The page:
According to a new study in the Nature journal Scientific Reports, composting food scraps results in 38 to 84 percent fewer greenhouse gas emissions than tossing them in landfills. Here on Oahu, we typically burn our waste at the H-power plant, but the findings of this study are still relevant.
In particular, the study finds that unlike trash in landfills, compost heaps are watered and turned, which aerates the decomposing waste and prevents bacteria from churning out as much methane, a powerful greenhouse gas.
The study also doesn’t take into the additional benefit of what becomes of the compost once it is applied to the earth. Some estimates suggest that adding compost to an acre of land can sequester enough carbon to offset 75 percent of a car’s annual emissions. A broader description of the study can be found at Grist.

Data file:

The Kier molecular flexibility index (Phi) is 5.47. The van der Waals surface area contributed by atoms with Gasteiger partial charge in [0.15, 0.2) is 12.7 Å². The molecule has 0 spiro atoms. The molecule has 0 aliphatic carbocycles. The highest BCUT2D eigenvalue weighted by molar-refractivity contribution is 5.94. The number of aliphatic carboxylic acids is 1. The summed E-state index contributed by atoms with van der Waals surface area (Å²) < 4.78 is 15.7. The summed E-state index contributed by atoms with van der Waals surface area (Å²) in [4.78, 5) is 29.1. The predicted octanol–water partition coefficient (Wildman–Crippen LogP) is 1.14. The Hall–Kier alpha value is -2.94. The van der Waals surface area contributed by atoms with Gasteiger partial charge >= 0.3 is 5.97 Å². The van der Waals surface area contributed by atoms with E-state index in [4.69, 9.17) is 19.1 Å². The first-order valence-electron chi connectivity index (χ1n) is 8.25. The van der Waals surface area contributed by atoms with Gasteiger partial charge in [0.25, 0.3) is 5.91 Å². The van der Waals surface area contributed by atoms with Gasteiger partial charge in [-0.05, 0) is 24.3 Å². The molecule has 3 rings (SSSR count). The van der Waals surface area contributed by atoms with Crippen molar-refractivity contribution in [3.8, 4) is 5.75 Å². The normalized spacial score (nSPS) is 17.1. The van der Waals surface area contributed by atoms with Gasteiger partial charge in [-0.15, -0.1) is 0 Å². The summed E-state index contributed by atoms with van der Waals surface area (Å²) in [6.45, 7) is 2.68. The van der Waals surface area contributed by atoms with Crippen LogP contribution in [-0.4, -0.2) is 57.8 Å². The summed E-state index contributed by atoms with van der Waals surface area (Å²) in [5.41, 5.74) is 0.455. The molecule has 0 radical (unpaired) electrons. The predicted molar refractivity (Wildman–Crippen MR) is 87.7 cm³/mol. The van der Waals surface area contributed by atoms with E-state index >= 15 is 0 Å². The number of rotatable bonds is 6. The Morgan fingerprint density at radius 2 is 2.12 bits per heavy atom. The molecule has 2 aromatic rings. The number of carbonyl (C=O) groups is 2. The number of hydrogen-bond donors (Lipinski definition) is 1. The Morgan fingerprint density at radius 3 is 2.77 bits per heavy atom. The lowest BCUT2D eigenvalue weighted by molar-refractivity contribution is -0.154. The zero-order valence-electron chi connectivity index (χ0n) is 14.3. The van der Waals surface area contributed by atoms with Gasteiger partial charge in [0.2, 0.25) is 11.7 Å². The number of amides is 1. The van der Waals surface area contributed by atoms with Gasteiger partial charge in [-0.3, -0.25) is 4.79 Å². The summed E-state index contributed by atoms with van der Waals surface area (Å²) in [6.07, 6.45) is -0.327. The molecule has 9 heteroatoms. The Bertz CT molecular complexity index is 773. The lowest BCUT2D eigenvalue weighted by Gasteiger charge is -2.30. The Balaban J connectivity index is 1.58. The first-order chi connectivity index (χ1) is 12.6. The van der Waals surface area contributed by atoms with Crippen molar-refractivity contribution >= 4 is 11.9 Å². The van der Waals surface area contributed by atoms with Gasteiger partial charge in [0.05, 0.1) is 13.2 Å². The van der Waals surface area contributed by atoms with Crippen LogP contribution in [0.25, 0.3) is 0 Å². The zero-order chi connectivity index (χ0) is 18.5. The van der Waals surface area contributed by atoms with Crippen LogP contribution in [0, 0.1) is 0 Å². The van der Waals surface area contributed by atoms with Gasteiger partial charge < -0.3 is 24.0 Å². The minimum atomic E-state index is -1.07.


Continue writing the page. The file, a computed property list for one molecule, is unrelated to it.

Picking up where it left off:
At Auntie’s house, we compost several ways. Food compost is composted using worm bins, quail waste and leaf matter is composted in the rotating composter. Both have their benefits, but worm bins are more practical for the average household.
Ultimately, both compost types end up back in the soil, nourishing the very plants which will feed and nourish us. To know that the permaculture process is so efficient is reassuring.